Yoga Philosphy: Illusion and perception - Yoga Sutra 1.8
The Yoga Sutras of Patanjali is an ancient theoretical script outlining Yogic philosophy, dating back to around the second century BC. Whilst there is evidence of Yogic philosophy originating much earlier than Pantanjali's account of 196 sutras, it has become the primary text that Yogis turn to.
Yoga sutra 1.8: "Viparyayah mithya jnanam atad rupa pratistham"
“Error is incorrect knowledge based on misperception of reality” (Bernard Bouanchaud.)
“Misperception arises when you accept the unreal as real” (http://atma.mobi)
"Incorrect knowledge or illusion is false knowledge formed by perceiving a thing as being other than what it really is" (swamij.com)
Consider an optical illusion where the visual cortex perceives the same image as two (or more) different objects depending on who looks at it and when. The visual input through the eyes is the same for everyone but how the brain interprets the information varies from person to person. An optical illusion demonstrates perceptual variation where only the visual cortex of the brain is involved with processing information. If we then consider all of the other forms of stimulation that the brain is bombarded with daily, it is easy to understand how misinterpretation can occur with much more complex information being received. Our perception of what is happening around us is mostly determined by our previous experiences, our cultural conditioning and our beliefs and values that have been long ingrained into our psyche.
Misperception can reap havoc in our relationships. Many situations that we are involved in and interpret based on the information at that time mislead our assessment. Those we associate with do not always share everything that is happening for them and their behaviour towards us is not always a reflection of how they value or perceive us. In fact it is almost always about them, rarely about you.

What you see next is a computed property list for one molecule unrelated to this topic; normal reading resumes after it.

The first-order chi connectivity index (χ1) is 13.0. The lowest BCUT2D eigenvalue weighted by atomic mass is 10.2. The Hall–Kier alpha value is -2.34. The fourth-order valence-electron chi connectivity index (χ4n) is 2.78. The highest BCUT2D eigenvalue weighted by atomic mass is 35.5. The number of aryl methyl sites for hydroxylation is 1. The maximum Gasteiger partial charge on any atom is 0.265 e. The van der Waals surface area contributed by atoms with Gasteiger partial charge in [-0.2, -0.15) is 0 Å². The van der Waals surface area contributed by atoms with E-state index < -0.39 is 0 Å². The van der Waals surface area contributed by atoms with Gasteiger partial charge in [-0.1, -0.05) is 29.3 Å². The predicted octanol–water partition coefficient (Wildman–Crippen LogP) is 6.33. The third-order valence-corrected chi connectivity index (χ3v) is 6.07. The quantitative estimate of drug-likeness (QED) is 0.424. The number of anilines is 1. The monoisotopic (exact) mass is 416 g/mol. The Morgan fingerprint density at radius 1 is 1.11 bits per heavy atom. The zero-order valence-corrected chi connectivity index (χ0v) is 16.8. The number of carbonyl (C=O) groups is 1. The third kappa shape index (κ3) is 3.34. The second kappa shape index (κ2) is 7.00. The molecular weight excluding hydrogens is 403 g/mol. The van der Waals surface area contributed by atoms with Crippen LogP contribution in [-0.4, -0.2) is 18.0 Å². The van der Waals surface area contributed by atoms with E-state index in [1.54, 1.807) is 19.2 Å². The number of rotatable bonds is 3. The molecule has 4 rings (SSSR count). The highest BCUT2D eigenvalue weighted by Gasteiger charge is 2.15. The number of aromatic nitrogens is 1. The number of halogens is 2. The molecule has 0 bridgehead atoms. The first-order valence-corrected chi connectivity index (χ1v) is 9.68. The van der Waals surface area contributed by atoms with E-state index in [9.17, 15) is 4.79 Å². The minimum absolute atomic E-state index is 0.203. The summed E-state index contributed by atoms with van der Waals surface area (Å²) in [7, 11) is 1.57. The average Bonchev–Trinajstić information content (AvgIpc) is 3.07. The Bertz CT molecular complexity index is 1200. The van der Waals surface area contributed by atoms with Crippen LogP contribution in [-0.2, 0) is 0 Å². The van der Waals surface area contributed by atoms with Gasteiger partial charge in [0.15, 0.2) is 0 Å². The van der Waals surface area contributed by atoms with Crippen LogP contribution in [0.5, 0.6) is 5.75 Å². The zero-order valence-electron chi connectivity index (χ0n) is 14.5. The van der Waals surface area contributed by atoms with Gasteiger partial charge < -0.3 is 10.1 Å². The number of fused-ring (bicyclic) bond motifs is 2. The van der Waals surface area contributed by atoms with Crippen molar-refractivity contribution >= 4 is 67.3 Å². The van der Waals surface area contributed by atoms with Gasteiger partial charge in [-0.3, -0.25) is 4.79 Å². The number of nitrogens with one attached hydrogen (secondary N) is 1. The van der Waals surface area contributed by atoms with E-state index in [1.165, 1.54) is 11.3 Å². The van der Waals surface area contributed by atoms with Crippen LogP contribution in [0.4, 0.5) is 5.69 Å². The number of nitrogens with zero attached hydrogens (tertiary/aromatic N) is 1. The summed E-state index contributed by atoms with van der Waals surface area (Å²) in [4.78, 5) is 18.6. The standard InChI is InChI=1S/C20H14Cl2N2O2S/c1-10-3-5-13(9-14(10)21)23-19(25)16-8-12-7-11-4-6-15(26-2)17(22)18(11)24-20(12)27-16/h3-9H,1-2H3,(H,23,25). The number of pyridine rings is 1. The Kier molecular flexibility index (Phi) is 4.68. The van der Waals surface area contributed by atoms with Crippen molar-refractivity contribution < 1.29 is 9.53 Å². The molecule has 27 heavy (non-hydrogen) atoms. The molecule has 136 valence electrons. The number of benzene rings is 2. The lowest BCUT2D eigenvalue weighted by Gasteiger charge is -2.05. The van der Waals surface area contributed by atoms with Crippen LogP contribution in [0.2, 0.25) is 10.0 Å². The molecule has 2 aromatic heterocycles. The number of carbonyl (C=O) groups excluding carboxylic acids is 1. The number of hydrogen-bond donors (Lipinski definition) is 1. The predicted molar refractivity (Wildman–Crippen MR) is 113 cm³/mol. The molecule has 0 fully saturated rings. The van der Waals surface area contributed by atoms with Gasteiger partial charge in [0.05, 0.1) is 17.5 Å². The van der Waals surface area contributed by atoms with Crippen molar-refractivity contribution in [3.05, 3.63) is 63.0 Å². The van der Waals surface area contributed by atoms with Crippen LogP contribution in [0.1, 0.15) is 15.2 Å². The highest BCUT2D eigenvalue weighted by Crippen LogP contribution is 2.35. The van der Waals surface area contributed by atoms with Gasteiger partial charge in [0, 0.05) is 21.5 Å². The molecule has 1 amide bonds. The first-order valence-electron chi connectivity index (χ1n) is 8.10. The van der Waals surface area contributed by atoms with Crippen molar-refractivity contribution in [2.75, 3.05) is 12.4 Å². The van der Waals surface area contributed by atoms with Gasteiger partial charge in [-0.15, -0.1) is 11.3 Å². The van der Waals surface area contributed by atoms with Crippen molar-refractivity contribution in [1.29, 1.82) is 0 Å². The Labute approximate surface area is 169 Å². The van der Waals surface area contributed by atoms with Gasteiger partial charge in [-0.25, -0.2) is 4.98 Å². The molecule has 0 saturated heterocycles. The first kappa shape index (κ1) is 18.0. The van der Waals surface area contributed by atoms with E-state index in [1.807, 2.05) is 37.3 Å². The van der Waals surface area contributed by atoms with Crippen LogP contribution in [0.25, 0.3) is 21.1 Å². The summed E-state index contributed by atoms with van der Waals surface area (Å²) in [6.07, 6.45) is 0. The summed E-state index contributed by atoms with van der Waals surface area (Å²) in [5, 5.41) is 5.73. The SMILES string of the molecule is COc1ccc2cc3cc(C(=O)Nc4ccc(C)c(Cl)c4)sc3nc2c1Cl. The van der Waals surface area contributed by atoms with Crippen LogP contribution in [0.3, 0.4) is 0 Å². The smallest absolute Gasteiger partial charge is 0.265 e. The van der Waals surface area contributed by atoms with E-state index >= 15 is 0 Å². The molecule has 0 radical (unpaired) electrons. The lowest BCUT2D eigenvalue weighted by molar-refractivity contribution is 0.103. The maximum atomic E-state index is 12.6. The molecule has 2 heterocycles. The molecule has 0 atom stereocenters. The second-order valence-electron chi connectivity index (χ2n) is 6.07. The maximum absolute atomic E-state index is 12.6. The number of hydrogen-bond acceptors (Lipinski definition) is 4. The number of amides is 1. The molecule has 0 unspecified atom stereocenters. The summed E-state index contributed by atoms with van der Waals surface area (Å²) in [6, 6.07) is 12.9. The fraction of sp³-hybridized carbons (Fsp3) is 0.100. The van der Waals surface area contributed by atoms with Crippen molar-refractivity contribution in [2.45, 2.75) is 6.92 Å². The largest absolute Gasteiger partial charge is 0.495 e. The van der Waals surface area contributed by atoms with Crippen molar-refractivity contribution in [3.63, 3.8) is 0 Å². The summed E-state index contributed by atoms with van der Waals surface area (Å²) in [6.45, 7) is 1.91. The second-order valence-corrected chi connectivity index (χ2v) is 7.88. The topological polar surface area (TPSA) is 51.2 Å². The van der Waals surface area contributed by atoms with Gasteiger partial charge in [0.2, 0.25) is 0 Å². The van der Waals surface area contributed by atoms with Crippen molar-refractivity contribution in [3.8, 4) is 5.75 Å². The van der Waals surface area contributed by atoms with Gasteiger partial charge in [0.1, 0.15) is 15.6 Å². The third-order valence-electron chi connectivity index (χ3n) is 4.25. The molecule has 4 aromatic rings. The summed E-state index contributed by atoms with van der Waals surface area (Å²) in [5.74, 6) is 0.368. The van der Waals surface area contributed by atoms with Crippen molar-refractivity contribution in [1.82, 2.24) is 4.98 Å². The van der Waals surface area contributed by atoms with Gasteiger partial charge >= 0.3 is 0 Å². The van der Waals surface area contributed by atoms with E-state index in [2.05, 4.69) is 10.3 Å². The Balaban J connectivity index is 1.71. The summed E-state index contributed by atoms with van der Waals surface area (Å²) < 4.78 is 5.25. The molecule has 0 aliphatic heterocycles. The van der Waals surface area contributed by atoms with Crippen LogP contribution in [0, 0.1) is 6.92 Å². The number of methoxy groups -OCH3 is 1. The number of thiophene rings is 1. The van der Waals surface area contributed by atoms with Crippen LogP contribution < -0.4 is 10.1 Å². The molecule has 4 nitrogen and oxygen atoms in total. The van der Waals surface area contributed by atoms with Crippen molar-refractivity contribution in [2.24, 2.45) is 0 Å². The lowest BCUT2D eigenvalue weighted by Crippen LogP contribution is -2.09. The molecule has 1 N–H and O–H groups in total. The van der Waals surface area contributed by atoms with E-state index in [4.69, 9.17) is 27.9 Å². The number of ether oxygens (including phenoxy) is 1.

If we can so readily mispercieve others we can also mispercieve ourselves or "accept the unreal as real." In the most severe circumstance we can experience mistaken identity or an identity crisis, more commonly experienced by adolescents. The beliefs we have about ourselves and the limits we place upon ourselves are sometimes ingrained from well established, long standing thinking patterns. They may have been correct and necessary at the time they were established but as we change over time, it is important to review our self-perception.
Yoga and meditation can enable us to view the fluctuations of the mind, body and emotions from a distance so that we can gain perspective. As we slowly create distance between ourselves and our internal environment we start to tap into a higher state of consciousness - awareness. Taking time to be still and observe where we are at brings us closer to our true identity and we can decide which thoughts we buy into and which ones we let go of. The brain fires around 50, 000 - 70, 000 thoughts per day so we cannot possibly be aware of them all and it would be exhausting to try. We can however, approach it from the other end and seek to observe what there is to observe and be with awareness; be present.
And just like her you can get to the wonderland Where the ocean is crystal clear, where your heart is free of fear. It’s gonna take a lot of courage, it’s gonna take a lack of pride. It’s gonna take a jump off a cliff with a prayer on your lips and a wide open mind. (Radha Bornstein, Never Never Land, my emphasis)